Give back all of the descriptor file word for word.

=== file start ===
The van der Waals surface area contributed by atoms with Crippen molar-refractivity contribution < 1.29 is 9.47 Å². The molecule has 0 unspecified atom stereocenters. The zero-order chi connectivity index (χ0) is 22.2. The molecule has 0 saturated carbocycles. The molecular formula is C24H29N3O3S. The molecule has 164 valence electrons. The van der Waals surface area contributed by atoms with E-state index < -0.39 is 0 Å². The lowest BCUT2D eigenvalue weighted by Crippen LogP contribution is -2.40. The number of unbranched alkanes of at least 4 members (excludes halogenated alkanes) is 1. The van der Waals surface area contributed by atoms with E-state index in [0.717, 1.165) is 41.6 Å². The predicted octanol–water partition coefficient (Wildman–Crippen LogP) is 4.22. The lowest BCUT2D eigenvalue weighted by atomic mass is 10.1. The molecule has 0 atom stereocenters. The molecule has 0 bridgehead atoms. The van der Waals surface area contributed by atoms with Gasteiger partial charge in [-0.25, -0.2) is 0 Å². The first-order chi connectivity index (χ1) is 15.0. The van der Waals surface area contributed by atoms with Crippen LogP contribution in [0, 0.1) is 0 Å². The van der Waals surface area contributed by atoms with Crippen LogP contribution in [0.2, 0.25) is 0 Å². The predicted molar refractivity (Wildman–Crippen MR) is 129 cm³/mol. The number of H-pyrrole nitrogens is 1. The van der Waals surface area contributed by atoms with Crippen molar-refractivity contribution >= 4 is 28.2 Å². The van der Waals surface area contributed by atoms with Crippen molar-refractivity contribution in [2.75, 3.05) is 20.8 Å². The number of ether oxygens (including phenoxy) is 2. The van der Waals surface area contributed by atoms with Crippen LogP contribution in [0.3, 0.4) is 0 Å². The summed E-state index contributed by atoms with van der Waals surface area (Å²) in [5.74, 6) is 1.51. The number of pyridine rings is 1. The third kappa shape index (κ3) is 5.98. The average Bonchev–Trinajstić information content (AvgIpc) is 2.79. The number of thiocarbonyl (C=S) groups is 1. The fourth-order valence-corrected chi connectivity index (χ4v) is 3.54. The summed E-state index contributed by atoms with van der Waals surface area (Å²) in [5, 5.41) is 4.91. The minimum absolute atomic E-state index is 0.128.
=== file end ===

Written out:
The van der Waals surface area contributed by atoms with Crippen molar-refractivity contribution < 1.29 is 9.47 Å². The molecule has 0 unspecified atom stereocenters. The zero-order chi connectivity index (χ0) is 22.2. The molecule has 0 saturated carbocycles. The molecular formula is C24H29N3O3S. The molecule has 164 valence electrons. The van der Waals surface area contributed by atoms with E-state index < -0.39 is 0 Å². The lowest BCUT2D eigenvalue weighted by Crippen LogP contribution is -2.40. The number of unbranched alkanes of at least 4 members (excludes halogenated alkanes) is 1. The van der Waals surface area contributed by atoms with E-state index in [0.717, 1.165) is 41.6 Å². The predicted octanol–water partition coefficient (Wildman–Crippen LogP) is 4.22. The lowest BCUT2D eigenvalue weighted by atomic mass is 10.1. The molecule has 0 atom stereocenters. The molecule has 0 bridgehead atoms. The van der Waals surface area contributed by atoms with Gasteiger partial charge in [-0.25, -0.2) is 0 Å². The first-order chi connectivity index (χ1) is 15.0. The van der Waals surface area contributed by atoms with Crippen LogP contribution in [0, 0.1) is 0 Å². The van der Waals surface area contributed by atoms with Crippen LogP contribution in [0.2, 0.25) is 0 Å². The predicted molar refractivity (Wildman–Crippen MR) is 129 cm³/mol. The number of H-pyrrole nitrogens is 1. The van der Waals surface area contributed by atoms with Crippen molar-refractivity contribution >= 4 is 28.2 Å². The van der Waals surface area contributed by atoms with Crippen molar-refractivity contribution in [2.75, 3.05) is 20.8 Å². The number of ether oxygens (including phenoxy) is 2. The van der Waals surface area contributed by atoms with Crippen LogP contribution in [0.3, 0.4) is 0 Å². The summed E-state index contributed by atoms with van der Waals surface area (Å²) in [5.74, 6) is 1.51. The number of pyridine rings is 1. The third kappa shape index (κ3) is 5.98. The average Bonchev–Trinajstić information content (AvgIpc) is 2.79. The number of thiocarbonyl (C=S) groups is 1. The fourth-order valence-corrected chi connectivity index (χ4v) is 3.54. The summed E-state index contributed by atoms with van der Waals surface area (Å²) in [5, 5.41) is 4.91. The minimum absolute atomic E-state index is 0.128.